(thing-at-point 'symbol)))
    (setq myUrl
          (concat "http://us.php.net/" myWord))
    (browse-url myUrl)))

〔☛ Emacs: Command to Lookup Reference: {Dictionary, Wikipedia, Google, PHP, Perl, …}

Get Boundaries of a Text Unit

Sometimes, you need to not just grab current word, but do other things such as delete the word. You need to know the beginning and ending positions of the region you are interested.

Here's how to use thing-at-point to get the boundaries of a “thing”.

;; grab the start and end positions of a word (or any other thing)
(setq myBoundaries (bounds-of-thing-at-point 'word))

;; get the beginning and ending positions
(setq p1 (car myBoundaries))
(setq p2 (cdr myBoundaries))

;; grab it
(setq myStr (buffer-substring-no-properties p1 p2))

;; delete region
(delete-region p1 p2)

For more about thing-at-point, see: Emacs Lisp: Using thing-at-point.

Grab Between Matching Pairs

Grab the current text between delimiters such as between angle brackets <…>, parens (…), double quotes "…", etc.

The trick is to use skip-chars-backward and skip-chars-forward. In the following example, the p1 is set to the position of the double quote to the left of cursor (the first char to the right of the quote). Similarly, for p2 to the right of cursor.

(defun xah-select-inside-quotes ()
  "Select text between double straight quotes
on each side of cursor."
  (interactive)
  (let (p1 p2)
    (skip-chars-backward "^\"")
    (setq p1 (point))
    (skip-chars-forward "^\"")
    (setq p2 (point))

    (goto-char p1)
    (push-mark p2)
    (setq mark-active t)
  )
)

If you want to grab text inside parens, you can change the ^\" to ^( and ^). However, note that this code does not consider nested matching pairs.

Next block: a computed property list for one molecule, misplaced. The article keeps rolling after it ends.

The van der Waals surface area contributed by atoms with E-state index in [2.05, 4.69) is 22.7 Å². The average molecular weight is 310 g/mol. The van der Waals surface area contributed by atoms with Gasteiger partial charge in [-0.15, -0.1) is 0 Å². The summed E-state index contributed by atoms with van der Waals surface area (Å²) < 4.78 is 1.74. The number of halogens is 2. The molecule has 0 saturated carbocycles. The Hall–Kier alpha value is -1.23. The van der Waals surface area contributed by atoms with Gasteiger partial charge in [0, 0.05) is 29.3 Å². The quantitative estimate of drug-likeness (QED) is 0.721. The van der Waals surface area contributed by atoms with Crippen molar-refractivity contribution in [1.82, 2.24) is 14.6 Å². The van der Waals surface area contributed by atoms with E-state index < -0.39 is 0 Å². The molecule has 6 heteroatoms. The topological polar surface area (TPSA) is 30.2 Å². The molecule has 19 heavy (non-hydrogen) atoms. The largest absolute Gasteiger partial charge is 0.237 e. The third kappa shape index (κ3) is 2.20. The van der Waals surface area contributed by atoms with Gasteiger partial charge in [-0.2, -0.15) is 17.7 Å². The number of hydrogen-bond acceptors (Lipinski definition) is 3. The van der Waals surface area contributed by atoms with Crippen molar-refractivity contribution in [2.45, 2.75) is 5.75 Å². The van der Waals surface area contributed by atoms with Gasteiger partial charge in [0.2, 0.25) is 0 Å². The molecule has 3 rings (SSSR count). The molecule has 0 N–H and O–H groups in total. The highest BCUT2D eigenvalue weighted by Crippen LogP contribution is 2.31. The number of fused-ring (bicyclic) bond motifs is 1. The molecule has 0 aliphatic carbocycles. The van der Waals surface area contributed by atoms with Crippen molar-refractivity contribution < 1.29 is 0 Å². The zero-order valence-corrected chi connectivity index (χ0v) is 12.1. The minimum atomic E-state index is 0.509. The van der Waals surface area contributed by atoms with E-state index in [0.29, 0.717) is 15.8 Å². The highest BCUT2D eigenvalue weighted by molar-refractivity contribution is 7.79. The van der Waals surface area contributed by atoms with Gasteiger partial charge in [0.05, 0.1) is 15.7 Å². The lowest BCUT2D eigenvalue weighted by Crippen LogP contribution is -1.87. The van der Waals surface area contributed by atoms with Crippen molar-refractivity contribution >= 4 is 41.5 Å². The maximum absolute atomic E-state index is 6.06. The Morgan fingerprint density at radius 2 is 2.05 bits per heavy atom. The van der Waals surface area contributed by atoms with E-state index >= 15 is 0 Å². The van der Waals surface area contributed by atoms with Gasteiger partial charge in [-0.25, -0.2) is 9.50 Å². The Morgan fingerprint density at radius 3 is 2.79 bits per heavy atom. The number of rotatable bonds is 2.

Text Selection, Region, Mark, Copy, Paste, Kill Ring

Concept of Mark, Region, Active Region, transient-mark-mode

Emacs: What's Region, Active Region, transient-mark-mode?

How to Cut/Copy/Paste to/from kill-ring?

See: Emacs Lisp Idioms: How to Cut/Copy/Paste to/from kill-ring?

Working on Region

How to make a command work on region?

Let your function have 2 parameters, then use (interactive "r"), then the parameters will be filled with beginning and ending positions of the region. Example:

(defun dosomething-region (p1 p2)
  "Prints region starting and ending positions."
  (interactive "r")
  (message "Region starts: %d, end at: %d" p1 p2)
)

Working on Active Region or Current Word/Paragraph/Buffer

Often you want a command that works on the current word (or line, paragraph), but if there is a text selection, take the text selection as input. Here's a template for this.

(defun downcase-word-or-region ()
  "Downcase current word or region."
(interactive)
(let (pos1 pos2 bds)
  (if (use-region-p)
     (setq pos1 (region-beginning) pos2 (region-end))
    (progn
      (setq bds (bounds-of-thing-at-point 'symbol))
      (setq pos1 (car bds) pos2 (cdr bds))))

  ;; now, pos1 and pos2 are the starting and ending positions of the
  ;; current word, or current text selection if exist.
  (downcase-region pos1 pos2)
  ))

Starting with emacs 23, many commands will automatically act on text selection if there's one. 〔☛ New Features in Emacs 23〕 So, it's good that your own text processing commands also behave that way.

Working with Lines

Get beginning/end positions of current line:

;; get beginning/end positions of current line
(setq lineBeginPos (line-beginning-position) )
(setq lineEndPos (line-end-position) )

Move to beginning/end positions of current line: